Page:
New provider joins clinic in Hot Springs

Kimberly Schwittay is the newest member of Clark Fork Valley Hospital’s Hot Springs Family Medicine.

The family nurse practitioner is one of five medical providers at the recently remodeled clinic building, located in the heart of Hot Springs, servicing residents of the town and surrounding areas. Schwittay has 17 years of medical experience and received a master’s degree in nursing at Seattle Pacific University in June.

She received her B.S. in nursing from the University of Phoenix in 2005 and an associate degree in nursing from Yakima Valley Community College in 1996. She also has a B.A. degree in English from Pacific Lutheran University in Tacoma, Wash. She passed her medical boards for family nurse practitioner and became certified in July.

Her medical career has included working at a long term care facility, a cardiology clinic, and at Providence Hospitals in Yakima and Everett, and Harborview Medical Center in Seattle. Most of her hospital experience has been in critical care, said Schwittay.

Schwittay, who grew up in the Yakima, Wash., area, worked in the Critical Care Unit at Providence Everett Medical Center for nearly 10 years before moving to Hot Springs in early November. She and her husband have three sons, including one attending Hot Springs High School. One of her two college sons is following in her footsteps in the nursing field.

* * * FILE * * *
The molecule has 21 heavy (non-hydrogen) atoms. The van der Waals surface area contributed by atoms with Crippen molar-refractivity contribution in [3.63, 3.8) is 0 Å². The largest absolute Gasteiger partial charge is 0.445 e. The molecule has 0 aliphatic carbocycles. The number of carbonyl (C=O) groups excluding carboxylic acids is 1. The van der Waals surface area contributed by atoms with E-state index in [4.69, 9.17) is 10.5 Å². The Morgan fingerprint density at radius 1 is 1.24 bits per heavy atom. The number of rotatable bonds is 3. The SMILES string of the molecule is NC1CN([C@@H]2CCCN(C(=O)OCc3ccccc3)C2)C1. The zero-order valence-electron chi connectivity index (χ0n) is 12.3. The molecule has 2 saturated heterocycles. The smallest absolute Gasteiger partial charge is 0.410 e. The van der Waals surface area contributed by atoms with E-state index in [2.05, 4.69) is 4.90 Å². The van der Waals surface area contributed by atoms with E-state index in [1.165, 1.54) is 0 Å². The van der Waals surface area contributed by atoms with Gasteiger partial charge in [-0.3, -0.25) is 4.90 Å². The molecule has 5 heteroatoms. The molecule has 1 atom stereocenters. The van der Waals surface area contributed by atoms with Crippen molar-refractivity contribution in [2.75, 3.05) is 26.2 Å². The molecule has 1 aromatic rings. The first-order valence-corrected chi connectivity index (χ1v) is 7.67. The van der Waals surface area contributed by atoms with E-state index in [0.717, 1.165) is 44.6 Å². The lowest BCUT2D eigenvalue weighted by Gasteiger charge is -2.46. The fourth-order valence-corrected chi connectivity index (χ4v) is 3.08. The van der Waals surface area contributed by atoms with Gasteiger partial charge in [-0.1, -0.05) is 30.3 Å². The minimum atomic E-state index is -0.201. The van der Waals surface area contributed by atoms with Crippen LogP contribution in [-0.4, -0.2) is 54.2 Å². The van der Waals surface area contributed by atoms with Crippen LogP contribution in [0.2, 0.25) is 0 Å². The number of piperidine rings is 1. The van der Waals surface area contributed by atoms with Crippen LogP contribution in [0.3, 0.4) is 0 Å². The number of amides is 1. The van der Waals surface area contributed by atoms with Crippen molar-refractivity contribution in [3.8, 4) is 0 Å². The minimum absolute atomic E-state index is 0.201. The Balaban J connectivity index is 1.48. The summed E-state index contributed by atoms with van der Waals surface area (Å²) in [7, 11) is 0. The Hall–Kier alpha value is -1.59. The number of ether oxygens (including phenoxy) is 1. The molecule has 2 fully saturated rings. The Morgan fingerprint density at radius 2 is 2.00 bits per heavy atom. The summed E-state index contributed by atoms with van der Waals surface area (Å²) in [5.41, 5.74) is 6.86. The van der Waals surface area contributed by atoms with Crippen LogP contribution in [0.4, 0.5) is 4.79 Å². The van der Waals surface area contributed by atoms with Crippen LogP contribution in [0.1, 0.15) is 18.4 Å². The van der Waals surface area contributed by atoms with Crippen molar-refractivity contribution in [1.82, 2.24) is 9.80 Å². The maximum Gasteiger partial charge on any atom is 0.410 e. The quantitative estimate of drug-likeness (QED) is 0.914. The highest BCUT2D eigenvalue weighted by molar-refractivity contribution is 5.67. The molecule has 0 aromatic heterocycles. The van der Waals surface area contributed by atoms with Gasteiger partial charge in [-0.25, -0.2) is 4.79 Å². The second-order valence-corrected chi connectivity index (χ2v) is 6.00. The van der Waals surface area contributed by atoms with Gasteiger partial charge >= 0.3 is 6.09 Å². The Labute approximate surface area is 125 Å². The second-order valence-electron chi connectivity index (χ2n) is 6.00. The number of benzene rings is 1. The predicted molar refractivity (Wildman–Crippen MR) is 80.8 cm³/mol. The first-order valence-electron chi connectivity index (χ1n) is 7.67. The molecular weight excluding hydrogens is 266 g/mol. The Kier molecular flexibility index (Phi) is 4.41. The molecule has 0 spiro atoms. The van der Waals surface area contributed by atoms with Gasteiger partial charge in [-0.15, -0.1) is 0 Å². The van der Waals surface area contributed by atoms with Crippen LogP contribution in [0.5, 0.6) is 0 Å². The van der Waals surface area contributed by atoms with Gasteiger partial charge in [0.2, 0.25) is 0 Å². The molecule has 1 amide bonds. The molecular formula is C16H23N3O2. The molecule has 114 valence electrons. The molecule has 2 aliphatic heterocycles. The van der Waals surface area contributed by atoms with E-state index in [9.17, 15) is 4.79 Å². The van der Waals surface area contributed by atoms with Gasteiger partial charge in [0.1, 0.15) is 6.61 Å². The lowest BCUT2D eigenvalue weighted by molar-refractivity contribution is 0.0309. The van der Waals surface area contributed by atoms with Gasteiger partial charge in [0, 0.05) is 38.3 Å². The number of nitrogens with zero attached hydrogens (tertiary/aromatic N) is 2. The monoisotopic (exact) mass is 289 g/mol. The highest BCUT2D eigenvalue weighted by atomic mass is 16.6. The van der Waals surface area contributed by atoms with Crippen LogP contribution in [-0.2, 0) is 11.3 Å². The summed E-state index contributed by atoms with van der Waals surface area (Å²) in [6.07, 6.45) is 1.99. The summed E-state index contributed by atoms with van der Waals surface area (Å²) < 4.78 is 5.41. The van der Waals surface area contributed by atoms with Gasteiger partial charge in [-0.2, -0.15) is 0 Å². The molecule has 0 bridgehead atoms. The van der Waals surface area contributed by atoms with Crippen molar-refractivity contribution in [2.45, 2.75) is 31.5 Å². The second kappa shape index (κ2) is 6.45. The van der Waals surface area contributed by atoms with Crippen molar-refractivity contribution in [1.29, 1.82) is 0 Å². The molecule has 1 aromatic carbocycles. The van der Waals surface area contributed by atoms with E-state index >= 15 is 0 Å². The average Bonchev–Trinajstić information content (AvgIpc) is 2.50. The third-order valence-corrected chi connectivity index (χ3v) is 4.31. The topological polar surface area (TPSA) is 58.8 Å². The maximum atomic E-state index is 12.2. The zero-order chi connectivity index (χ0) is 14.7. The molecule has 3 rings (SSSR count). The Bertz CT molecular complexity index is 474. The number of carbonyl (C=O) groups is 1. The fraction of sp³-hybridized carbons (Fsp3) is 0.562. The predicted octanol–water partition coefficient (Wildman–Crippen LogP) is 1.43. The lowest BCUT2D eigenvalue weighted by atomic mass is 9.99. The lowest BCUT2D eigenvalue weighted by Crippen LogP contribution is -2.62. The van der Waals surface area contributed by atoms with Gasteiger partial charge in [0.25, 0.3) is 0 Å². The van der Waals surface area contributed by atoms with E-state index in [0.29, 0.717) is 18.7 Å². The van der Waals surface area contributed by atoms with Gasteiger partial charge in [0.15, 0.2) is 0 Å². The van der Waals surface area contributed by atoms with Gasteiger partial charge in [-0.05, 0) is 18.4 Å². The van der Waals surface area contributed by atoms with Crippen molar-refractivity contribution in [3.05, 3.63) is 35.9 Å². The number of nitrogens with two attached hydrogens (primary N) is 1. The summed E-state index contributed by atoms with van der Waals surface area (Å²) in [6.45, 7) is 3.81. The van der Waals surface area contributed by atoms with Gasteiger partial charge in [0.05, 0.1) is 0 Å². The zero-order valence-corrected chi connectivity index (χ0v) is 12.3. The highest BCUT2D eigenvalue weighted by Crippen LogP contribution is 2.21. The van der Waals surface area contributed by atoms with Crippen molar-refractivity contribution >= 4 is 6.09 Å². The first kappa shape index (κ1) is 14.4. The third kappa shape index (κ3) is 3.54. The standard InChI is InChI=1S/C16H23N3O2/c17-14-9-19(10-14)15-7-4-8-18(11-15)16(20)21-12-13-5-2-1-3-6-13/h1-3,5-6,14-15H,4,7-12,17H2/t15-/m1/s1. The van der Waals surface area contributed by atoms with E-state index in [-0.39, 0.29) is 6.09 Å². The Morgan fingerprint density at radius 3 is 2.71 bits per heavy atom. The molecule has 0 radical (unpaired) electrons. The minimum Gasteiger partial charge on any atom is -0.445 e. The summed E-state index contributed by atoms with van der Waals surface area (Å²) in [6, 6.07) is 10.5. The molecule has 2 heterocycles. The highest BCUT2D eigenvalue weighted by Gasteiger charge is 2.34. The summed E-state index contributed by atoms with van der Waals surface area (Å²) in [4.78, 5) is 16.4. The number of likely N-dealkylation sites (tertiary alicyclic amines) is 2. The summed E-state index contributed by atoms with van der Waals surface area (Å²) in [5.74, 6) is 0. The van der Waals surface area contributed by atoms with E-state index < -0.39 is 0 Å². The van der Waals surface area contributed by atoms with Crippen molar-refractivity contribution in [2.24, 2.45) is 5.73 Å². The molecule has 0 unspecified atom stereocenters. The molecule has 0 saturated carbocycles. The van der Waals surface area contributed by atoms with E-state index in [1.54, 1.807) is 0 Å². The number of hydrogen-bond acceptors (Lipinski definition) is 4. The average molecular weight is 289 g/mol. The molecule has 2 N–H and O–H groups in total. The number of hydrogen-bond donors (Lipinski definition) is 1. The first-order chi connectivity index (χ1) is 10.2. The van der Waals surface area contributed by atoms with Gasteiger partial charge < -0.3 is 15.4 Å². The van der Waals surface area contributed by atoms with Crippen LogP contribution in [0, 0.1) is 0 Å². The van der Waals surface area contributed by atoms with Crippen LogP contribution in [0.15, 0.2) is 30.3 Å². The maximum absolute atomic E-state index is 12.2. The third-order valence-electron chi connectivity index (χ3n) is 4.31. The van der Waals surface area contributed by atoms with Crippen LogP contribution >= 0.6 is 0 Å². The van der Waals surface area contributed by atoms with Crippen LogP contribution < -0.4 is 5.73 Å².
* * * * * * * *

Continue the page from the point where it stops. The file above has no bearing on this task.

“I love the area and the friendly, laid back vibe of Hot Springs,” said Schwittay. She has worked primarily in big city settings, but said she “always saw herself working in a smaller community and rural setting.” Her husband grew up in Bigfork. His mother now lives in Hot Springs.

“I like that this is the community clinic and they can get their care right here in their own community,” said Schwittay. She added that she likes “everything” about the Hot Springs clinic, including the warmth of the community people.

One of Schwittay’s goals at Hot Springs is getting to know her patients and have a better understanding of their entire environment, according to Tonya Revier, CFVH Community Relations coordinator. “If she knows where they are from, what their lifestyle is and essentially what they live like day-to-day, she hopes she can care for them better,” said Revier, who was told by Schwittay that she felt welcomed to the community even before she arrived.

Schwittay initially considered going into the medical field as a physician, but changed her mind when she talked with a family friend about nursing. She said that a career in nursing would allow her to have more balance in her life and that the opportunity to advance would come at a later point. She also liked the ideology of nursing and has a passion for women’s health. She said the medical career is challenging and has room to grow. “I like the gray area. Nothing is cut and dry in the medical field,” she said. “I love connecting with people and helping them to be the healthiest they can be.”
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